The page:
South Korean President Moon Jae-in has said Japan has no right to claim the issue of "comfort women" is settled since the country was the colonial master overseeing the sex slavery of Korean women.
Repeating his calls for Japan to apologise over its colonial past, Moon reiterated the 2015 comfort women deal signed between Seoul and Tokyo under South Korea's previous administration was deeply flawed.
"Also in resolving the issue of sexual slaves, the Japanese government, the perpetrator, must not say it is "over'," said the South Korean president as he was addressing the anniversary of what is known as the March 1 Movement. Tens of thousands of South Koreans marked the event across the country to commemorate the end of Japan's rule.
"The issue of a crime against humanity committed in time of war cannot be closed with just a word. A genuine resolution of unfortunate history is to remember it and learn a lesson from it," added Moon.
The South Korean president went on, "Inhumane violation of human rights during the war cannot be covered by saying it is over. A true resolution only comes from remembering history and learning from that history, especially when it is the history of an unfortunate past."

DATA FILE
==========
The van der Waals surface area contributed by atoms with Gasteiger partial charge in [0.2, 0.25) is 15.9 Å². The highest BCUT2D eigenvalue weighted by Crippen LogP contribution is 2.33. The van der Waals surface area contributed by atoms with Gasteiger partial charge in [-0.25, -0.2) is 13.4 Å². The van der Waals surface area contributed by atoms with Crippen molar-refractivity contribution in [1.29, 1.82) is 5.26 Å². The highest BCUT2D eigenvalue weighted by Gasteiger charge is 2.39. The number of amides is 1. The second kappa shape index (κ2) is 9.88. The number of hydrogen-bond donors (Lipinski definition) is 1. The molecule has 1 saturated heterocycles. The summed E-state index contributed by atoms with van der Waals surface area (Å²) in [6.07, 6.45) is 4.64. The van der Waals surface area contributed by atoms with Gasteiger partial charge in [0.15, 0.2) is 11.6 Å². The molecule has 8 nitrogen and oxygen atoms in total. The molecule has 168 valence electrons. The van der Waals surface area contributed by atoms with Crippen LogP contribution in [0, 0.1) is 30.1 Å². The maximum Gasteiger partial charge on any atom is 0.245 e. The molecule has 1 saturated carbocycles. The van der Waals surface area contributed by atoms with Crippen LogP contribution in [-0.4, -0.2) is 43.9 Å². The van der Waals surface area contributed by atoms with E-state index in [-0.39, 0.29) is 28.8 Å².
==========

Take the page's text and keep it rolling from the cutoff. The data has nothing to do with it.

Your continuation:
More than 200,000 women – often euphemistically referred to as "comfort women" – from Korea, Taiwan, China and other nationalities were forced to work at wartime brothels by the Japanese Imperial Military during the Second World War. It was one of the biggest human trafficking cases of the 20<sup>th century.
Moon continued: "I wish Japan will truly make up with the neighbouring countries it oppressed and together walk the path of peaceful co-prosperity. I do not demand special treatment from Japan. I simply want Japan to move into the future with us based on its sincere reflection and apology."
For decades, the two neighbours, both close allies of the US, have been locked in strained relations due to the "comfort women" matter. Japan was quick to express regret over Moon's remarks and asked the South to honour the 2015 agreement. Tokyo is also expected to register its protest via diplomatic channels.
As part of the 2015 accord, Japan had apologised to the victims and pledged 1bn yen ($8.8m, £6.1m) – termed carefully as a humanitarian offer and not reparation – to the dwindling number of survivors.
However, discontent has surfaced two years after the agreement with demands for renegotiating the terms, which has put considerable strain on the two American allies who are united on their stand against North Korea.